A Quick Guide To Plants & Flowers For Your Kitchen A Quick Guide To Plants & Flowers For Your Kitchen
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A Quick Guide To Plants & Flowers For Your Kitchen

Posted by James Brockbank on

Kitchens are fantastic spaces in which to place plants and flowers, both of the edible and inedible variety. To prove this as well as provide those looking to add a touch of nature into their kitchen with some inspiration, here is a quick guide to doing exactly that.

Creating Kitchen Appropriate Centrepieces

Kitchen centrepieces and focal points can be created using botany in two major ways. Firstly, you can of course opt to create a kitchen herb garden or display of edible plants and flowers which doubles as a living spice rack. Secondly, you can use inedible plants and blooms to create tabletop and windowsill centrepieces which add colour to and liven up a kitchen or else decorate a table and create an inviting place to sit and eat with friends and family.

For those who aren’t confident about their own flower arranging skills but want a show stopping table centrepiece or windowsill worthy bouquet, a great place to turn is to the expert florists, Flowercard, who have teamed up with kitchenware brand Kilner to provide some absolutely stunning and perfectly themed bouquets that come complete in re-usable and iconic Kilner jars and as such make for the ideal kitchen window blooms. Meanwhile, Flowercard also create some brilliantly quirky bouquets in teacups and ceramic jugs that make for lovely kitchen and dining table centrepieces. Why not check out their fabulous flowers in teacups collection?

Edible Plants and Flowers

Edible plants and flowers, as aforementioned, make ideal kitchen plants. Beautiful smelling and looking, not to mention delicious tasting, growing your own herb garden is also both a rewarding and cost effective way to add style and flavour to any kitchen.

Then, to learn about the easiest and most savvy edible plants and flowers with which to decorate and furnish your kitchen (as well as garnish and flavour the meals you prepare within it) give the Bright Side website guide: Nine Great Edible Plants You Can Grow in Your Kitchen a read.

Meanwhile, to discover the wealth of equally edible flowers you can use to turn your meals into beautiful and colourful creations, refer to the Growers Direct website guide: Edible Flowers: A List of Flowers You Can Eat. From begonias to chrysanthemums, you might just be surprised at the wealth of common blooms you could also be adding to your culinary creations.

Kitchen Planters, Pots, Containers and Kitchen Herb Garden Ideas

There is a wealth of pots, planters and containers made specifically for use within a kitchen space or which are ideal for placing on a kitchen windowsill, cupboard top or directly onto a wall. That said, and for the frugal minded, simply using jars, tin cans (which can be hung from the wall) jugs, colanders and even teacups in which to grow herbs, lettuces and smaller edible plants is also perfectly fine and can add a touch of rustic charm to a kitchen space as well as fill it with the fresh scent of tasty herbs and provide you with a harvest of ready to use herbs, flowers, fruits, spices and deliciously  fresh fruits and veggies.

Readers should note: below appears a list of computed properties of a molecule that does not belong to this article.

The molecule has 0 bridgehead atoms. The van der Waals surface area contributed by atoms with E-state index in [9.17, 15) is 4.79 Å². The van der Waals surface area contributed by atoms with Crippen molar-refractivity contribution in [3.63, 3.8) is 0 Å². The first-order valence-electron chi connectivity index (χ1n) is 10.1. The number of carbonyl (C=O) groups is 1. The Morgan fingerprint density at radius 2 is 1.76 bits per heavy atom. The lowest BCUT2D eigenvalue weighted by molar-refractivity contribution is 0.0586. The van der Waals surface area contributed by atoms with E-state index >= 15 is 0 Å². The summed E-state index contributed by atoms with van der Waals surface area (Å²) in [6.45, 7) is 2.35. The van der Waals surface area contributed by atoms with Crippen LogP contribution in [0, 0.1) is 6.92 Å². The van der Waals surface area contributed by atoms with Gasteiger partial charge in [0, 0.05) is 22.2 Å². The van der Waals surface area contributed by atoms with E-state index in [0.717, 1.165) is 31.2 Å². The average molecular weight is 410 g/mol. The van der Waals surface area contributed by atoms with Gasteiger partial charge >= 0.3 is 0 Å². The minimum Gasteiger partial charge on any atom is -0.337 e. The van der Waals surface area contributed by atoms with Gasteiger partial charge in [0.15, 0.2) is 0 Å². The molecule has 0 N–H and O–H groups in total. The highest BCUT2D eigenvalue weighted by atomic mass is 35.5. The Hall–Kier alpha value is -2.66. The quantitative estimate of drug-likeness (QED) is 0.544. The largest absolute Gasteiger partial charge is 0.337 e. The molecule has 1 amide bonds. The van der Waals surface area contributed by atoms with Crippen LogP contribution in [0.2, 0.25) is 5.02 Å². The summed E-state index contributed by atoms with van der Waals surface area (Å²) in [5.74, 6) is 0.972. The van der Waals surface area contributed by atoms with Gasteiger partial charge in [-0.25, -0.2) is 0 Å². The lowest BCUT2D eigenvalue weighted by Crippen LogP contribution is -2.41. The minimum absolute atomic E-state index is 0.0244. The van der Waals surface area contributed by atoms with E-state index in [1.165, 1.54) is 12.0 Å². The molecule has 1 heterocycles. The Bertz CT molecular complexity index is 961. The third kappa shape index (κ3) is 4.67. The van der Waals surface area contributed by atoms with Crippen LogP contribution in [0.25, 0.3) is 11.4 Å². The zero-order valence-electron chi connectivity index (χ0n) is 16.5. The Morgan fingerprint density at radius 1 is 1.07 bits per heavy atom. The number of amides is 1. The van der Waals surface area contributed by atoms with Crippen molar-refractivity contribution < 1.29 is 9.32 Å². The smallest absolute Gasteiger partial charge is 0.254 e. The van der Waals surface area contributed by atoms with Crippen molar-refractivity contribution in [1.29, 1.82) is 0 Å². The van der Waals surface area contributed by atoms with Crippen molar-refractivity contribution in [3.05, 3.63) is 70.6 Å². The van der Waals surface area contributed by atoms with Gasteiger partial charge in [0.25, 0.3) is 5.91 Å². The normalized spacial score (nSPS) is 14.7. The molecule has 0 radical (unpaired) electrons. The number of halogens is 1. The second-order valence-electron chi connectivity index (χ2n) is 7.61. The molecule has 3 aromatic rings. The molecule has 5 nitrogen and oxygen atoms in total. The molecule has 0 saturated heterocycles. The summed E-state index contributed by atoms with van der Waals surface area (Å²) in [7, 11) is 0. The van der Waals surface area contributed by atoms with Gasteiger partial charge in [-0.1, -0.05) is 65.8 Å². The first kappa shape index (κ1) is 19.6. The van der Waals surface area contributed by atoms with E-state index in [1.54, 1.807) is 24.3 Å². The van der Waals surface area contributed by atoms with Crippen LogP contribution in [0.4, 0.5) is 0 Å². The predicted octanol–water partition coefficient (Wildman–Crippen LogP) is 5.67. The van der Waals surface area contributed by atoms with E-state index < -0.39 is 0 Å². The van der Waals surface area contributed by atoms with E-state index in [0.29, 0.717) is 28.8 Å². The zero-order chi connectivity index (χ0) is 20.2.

Any cupboard-free wall which can be used to put up shelves on which plant pots can be placed and which ideally are not overhanging a countertop space provides the ideal space on or in which to create you very own herb garden. For an added touch of both style and convenience, consider coating the lip of yours shelves (if thick enough) with chalkboard paint on which you can write where each herb or edible plant can be found. Meanwhile, for more ideas give the House Beautiful 11 Fresh Ideas for Indoor Herb Gardens slideshow a flip through.

Flowers to Keep Away From the Kitchen

A small number of flowers and plants that are perfectly fine to use decoratively within the home are none the less best kept away from the kitchen. Namely, this includes any plant or flower which is poisonous or which features parts that are known to cause irritation or allergies. This is because it can be all too easy for people within a kitchen to touch these plants and then use their hands to prepare food or eat, or for plants to shed leaves, petals and pollen which can then contaminate a counter or table surface.

Whilst the risk of poisoning oneself (or anyone else for that matter) is slim, there is of course a small risk, especially in kitchens in which edible plants are kept, of confusing your genera and accidently adding the wrong leaf or flower to a recipe with some at best unpleasant tasting and at worst potentially serious consequences.  

Then, to learn which commonly used flowers are in fact poisonous or known allergens and should as such be banished from the kitchen refer to the Better Homes & Gardens website guide to Poisonous Plants in the Home.

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